Ontario Ancestors’ webinars this week

Here’s what to look forward to watching from Ontario Ancestors this week. These virtual presentations are free and open to the public.

The times are in Eastern time.

Monday, February 26, 7:00 p.m. — Sudbury District Branch
Using Canadiana by Dave Obee

The Canadiana website has a vast amount of material for family historians, but not many use it or even know about it. Canadiana’s rich genealogy and local history collection includes local and family histories, telling of pioneering, settlement, and local government in early Canada. The focus on individuals and communities makes the collection an ideal genealogical resource, helping people explore the experiences of previous generations and leaving clues about their wider social and cultural background. Related documents include voters lists, eulogies, directories and gazettes, biographies, civil service lists, published diaries, church magazines and pamphlets, militia lists, publications from professional and trade societies, school publications, and more. This talk is your guide to mining the 40 million pages of primary-source documents. Register to watch online.

Monday, February 26, 7:30 p.m. — Toronto Branch
Building a Genealogy Research Toolbox by Thomas MacEntee

Overwhelmed with the number of online resources for genealogical research? Are you constantly working with unorganized bookmarks or favorites? Printing out lists of websites you use most? Learn how to build a research toolbox that is organized, easy-to-use, and can be accessed from almost anywhere.

Participants will learn not only some of the most important online resources for genealogical research, but also how to organize these resources into an easy-to-access and portable virtual toolbox.

Following Thomas’ talk you’ll want to stay for the bonus presentation, Grandpa’s Secret. Sometimes it can be difficult to determine where your ancestor came from. Toronto Branch member Beth Adams will share her husband’s grandfather’s story, and how it was discovered that he had been a British Home Child. Register to watch both presentations online.

Tuesday, February 27, 7:00 p.m. — Wellington County Branch
Eastern European Research Online by Dave Obee

Without leaving your home, you can research your family’s origins in Eastern Europe. Plenty of resources are found online, but they are not necessarily on the usual family history sites. This talk will provide ideas for pushing your research in new directions, and suggest tools that would make your work easier. It should be possible to sort out problems and questions regarding geography, history and boundary changes. Register to watch online.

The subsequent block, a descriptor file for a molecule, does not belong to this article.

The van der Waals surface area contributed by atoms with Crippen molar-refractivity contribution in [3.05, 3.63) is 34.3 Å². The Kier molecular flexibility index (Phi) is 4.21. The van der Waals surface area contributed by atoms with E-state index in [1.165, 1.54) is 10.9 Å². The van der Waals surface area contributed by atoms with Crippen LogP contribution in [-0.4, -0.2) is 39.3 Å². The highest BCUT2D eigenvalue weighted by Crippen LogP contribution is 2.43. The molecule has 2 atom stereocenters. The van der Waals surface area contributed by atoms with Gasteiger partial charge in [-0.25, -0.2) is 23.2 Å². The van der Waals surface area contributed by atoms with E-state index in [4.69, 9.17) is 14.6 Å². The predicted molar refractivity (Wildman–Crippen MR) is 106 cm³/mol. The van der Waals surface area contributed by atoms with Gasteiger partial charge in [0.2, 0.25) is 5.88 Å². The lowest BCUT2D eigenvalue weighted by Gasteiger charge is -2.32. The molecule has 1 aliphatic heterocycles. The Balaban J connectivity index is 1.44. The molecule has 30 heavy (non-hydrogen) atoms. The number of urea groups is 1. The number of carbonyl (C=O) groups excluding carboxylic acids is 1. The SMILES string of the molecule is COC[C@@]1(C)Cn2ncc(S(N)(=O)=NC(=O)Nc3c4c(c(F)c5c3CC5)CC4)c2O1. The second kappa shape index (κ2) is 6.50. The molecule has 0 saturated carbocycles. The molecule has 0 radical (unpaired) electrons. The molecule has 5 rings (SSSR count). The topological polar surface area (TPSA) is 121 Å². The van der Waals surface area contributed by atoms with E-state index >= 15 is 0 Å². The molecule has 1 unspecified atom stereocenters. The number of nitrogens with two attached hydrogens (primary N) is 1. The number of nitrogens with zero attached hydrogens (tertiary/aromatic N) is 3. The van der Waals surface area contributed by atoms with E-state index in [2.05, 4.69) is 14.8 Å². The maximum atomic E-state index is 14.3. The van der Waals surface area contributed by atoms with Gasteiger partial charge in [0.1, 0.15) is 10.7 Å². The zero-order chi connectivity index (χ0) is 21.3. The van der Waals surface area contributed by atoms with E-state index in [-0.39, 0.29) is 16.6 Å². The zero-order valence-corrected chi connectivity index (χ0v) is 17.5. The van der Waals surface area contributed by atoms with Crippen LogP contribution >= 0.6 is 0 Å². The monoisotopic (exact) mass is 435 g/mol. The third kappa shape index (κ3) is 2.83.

Thursday, February 29, 10:00 a.m. — Scottish SIG
Researching British India Family History for Free by Valmay Young

Register to watch online.

Saturday, March 2, 10:00 a.m. — London & Middlesex Branch
Newspaper Navigator: Reimagining Search and Discovery for Historic Newspapers by Benjamin Lee

The 16-million digitized, historic newspaper pages within Chronicling America, a joint initiative by the Library of Congress and the NEH, represent an incredibly rich resource for a wide range of users. Historians, journalists, genealogists, students, and members of the American public explore the collection regularly via keyword search. But how do we navigate the abundant visual content? Newspaper Navigator is a project that I began while I was an Innovator in Residence at the Library of Congress and a Ph.D. student at the University of Washington, in collaboration with Library of Congress Labs, the National Digital Newspaper Program, and my PhD advisor, Professor Daniel Weld, at the University of Washington. I will discuss two components of the project. First, I will describe the Newspaper Navigator dataset, consisting of extracted headlines, images, illustrations, maps, comics, and editorial cartoons from millions of newspaper pages and constructed using machine learning. Second, I will describe the Newspaper Navigator search application, which reimagines how we can navigate this wealth of visual content through an exploratory search interface. I will end by describing possibilities for genealogists surrounding machine learning and AI. Register to watch online. Learn about attending in person here.

This entry was posted in Lectures, Conferences, Online Learning, TV, News. Bookmark the permalink.